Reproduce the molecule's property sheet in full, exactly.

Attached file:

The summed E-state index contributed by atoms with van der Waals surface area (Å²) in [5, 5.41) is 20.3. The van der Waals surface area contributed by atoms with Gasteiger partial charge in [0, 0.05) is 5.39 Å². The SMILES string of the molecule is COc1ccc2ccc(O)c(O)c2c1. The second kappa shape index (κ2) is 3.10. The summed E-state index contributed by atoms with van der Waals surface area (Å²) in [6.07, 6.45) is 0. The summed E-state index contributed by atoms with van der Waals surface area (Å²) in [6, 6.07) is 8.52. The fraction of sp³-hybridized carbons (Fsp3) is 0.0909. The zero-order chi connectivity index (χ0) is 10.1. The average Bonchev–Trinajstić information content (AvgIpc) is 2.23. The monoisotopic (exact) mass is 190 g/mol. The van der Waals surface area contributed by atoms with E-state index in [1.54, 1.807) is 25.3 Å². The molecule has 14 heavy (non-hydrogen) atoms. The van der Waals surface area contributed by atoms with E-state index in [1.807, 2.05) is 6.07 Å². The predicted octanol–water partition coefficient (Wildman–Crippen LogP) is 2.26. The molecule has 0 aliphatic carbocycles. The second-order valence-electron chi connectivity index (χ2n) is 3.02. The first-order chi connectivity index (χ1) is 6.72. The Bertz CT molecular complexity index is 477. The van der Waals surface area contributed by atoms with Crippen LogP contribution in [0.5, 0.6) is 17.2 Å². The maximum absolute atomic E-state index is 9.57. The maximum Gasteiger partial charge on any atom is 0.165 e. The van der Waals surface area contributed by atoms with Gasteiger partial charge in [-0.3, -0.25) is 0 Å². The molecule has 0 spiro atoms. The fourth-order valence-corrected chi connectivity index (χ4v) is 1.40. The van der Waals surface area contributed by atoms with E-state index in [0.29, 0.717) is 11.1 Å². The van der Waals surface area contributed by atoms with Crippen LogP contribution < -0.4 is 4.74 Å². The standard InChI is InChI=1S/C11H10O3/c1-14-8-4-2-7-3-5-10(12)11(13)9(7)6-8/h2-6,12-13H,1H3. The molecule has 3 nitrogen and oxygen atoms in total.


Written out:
The summed E-state index contributed by atoms with van der Waals surface area (Å²) in [5, 5.41) is 20.3. The van der Waals surface area contributed by atoms with Gasteiger partial charge in [0, 0.05) is 5.39 Å². The SMILES string of the molecule is COc1ccc2ccc(O)c(O)c2c1. The second kappa shape index (κ2) is 3.10. The summed E-state index contributed by atoms with van der Waals surface area (Å²) in [6.07, 6.45) is 0. The summed E-state index contributed by atoms with van der Waals surface area (Å²) in [6, 6.07) is 8.52. The fraction of sp³-hybridized carbons (Fsp3) is 0.0909. The zero-order chi connectivity index (χ0) is 10.1. The average Bonchev–Trinajstić information content (AvgIpc) is 2.23. The monoisotopic (exact) mass is 190 g/mol. The van der Waals surface area contributed by atoms with E-state index in [1.54, 1.807) is 25.3 Å². The molecule has 14 heavy (non-hydrogen) atoms. The van der Waals surface area contributed by atoms with E-state index in [1.807, 2.05) is 6.07 Å². The predicted octanol–water partition coefficient (Wildman–Crippen LogP) is 2.26. The molecule has 0 aliphatic carbocycles. The second-order valence-electron chi connectivity index (χ2n) is 3.02. The first-order chi connectivity index (χ1) is 6.72. The Bertz CT molecular complexity index is 477. The van der Waals surface area contributed by atoms with Crippen LogP contribution in [0.5, 0.6) is 17.2 Å². The maximum absolute atomic E-state index is 9.57. The maximum Gasteiger partial charge on any atom is 0.165 e. The van der Waals surface area contributed by atoms with Gasteiger partial charge in [-0.3, -0.25) is 0 Å². The molecule has 0 spiro atoms. The fourth-order valence-corrected chi connectivity index (χ4v) is 1.40. The van der Waals surface area contributed by atoms with E-state index in [0.29, 0.717) is 11.1 Å². The van der Waals surface area contributed by atoms with Crippen LogP contribution < -0.4 is 4.74 Å². The standard InChI is InChI=1S/C11H10O3/c1-14-8-4-2-7-3-5-10(12)11(13)9(7)6-8/h2-6,12-13H,1H3. The molecule has 3 nitrogen and oxygen atoms in total.